3M is already facing several multi-million dollar lawsuits due to contamination of the water supply in various parts of the United States. The chemical industry giant is in headlines again this week as it wages an aggressive campaign to put off new regulations and avoid paying possibly billions of dollars in damages stemming from lawsuits 3M is likely to lose over the course of the next several months or even years.
Litany of Lawsuits
3M, the Minnesota-based company that makes some of the most commonly used office products, cleaning supplies, and home improvement products in the United States, is pulling out all the stops to deny liability in numerous lawsuits that have been filed in 2017 and 2018.
One federal suit filed by Deanna Arnold, who was diagnosed with renal cancer in August 2017, claimed that West Morgan-East Lawrence Water Authority knew its drinking water was unsafe for years before taking steps to remove the chemicals that included the toxins PFOS and PFOA (perfluorooctane sulfonate and perfluorooctanic acid, respectively).
Arnold’s lawsuit claimed that 3M knew that dumping those hazardous chemicals contaminated the water in the Tennessee River, but 3M failed to warn consumers about the toxins until it was too late. At the time of this writing, Arnold’s lawsuit requests a jury trial and seeks both compensatory and punitive damages. It also seeks an injunction requiring the defendants to remove the toxic chemicals from the water supply.
PFOA and PFOS have been used for five decades in products including firefighting foam, Teflon, and Scotchgard. PFOA and PFOS take years to break down in the environment, and as such, they have been given the nickname “forever chemicals.” They also accumulate in human bodies and have been linked to kidney and testicular cancer, immune disorders, and other illnesses.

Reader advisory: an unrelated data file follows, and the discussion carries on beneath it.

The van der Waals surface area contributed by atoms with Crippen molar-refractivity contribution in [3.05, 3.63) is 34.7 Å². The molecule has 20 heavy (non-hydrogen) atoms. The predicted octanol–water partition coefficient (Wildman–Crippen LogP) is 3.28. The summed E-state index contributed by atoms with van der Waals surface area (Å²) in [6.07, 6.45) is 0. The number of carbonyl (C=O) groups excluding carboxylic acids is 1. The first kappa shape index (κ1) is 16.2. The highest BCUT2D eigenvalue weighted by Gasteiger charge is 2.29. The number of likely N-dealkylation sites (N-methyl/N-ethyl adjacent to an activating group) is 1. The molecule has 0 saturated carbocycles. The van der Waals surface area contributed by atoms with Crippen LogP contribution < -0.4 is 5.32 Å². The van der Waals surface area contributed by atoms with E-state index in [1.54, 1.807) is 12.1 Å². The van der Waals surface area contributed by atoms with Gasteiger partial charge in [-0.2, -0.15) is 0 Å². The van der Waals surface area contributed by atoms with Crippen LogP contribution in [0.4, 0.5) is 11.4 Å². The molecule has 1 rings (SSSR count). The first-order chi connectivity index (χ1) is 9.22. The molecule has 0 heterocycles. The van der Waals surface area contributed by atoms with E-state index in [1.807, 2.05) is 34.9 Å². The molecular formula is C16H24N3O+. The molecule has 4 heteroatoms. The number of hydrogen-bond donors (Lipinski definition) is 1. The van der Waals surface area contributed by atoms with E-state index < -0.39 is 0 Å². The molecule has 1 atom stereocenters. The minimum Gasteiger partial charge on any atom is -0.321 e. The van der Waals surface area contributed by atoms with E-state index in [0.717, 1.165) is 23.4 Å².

3M’s liability was made public in February 2018, when the company reached an $850 million settlement with Minnesota for damage 3M chemicals caused to Minnesota drinking water. Then, the state of New York filed its own lawsuit, and outgoing Michigan Governor Rick Snyder asked his state’s attorney general to pursue litigation against 3M, also. Additionally, dozens of other personal injury, class action, and property damage lawsuits have been filed against 3M all over the country, and all told, experts say the company’s liability could reach tens of billions of dollars.
Coalition Defends 3M
While 3M is not answering many questions about the lawsuits, it has acknowledged its membership in a new advocacy group, the Responsible Science Policy Coalition.
3M’s PAC (political action committee) poured money into state-level campaigns this year including to attorney general candidates in Michigan, Ohio, California, and Alabama — all states with significant chemical contaminations.
Representatives of the Responsible Science Policy Coalition have met with several congressional offices and an Environmental Protection Agency (EPA) political appointee recently, arguing that “the weight of current scientific evidence does not show that PFOS or PFOA cause adverse health effects in humans at current levels of exposure.” This argument contradicts findings by leading independent scientific researchers—the EPA and the CDC.
Materials from the Coalition show that human exposure to the dangerous chemicals is far below the levels that cause harm, but their efforts to dispute the extent of the harm caused by the chemicals have gotten the attention of Senator Tom Carper of Delaware, the top Democrat on the Senate Environment and Public Works Committee.
If you or a loved one has been made ill due to contaminated water or other environmental contamination, please contact the attorneys at Stag Liuzza to schedule a no-cost consultation. We represent victims of environmental contamination and people injured by toxic chemicals nationwide.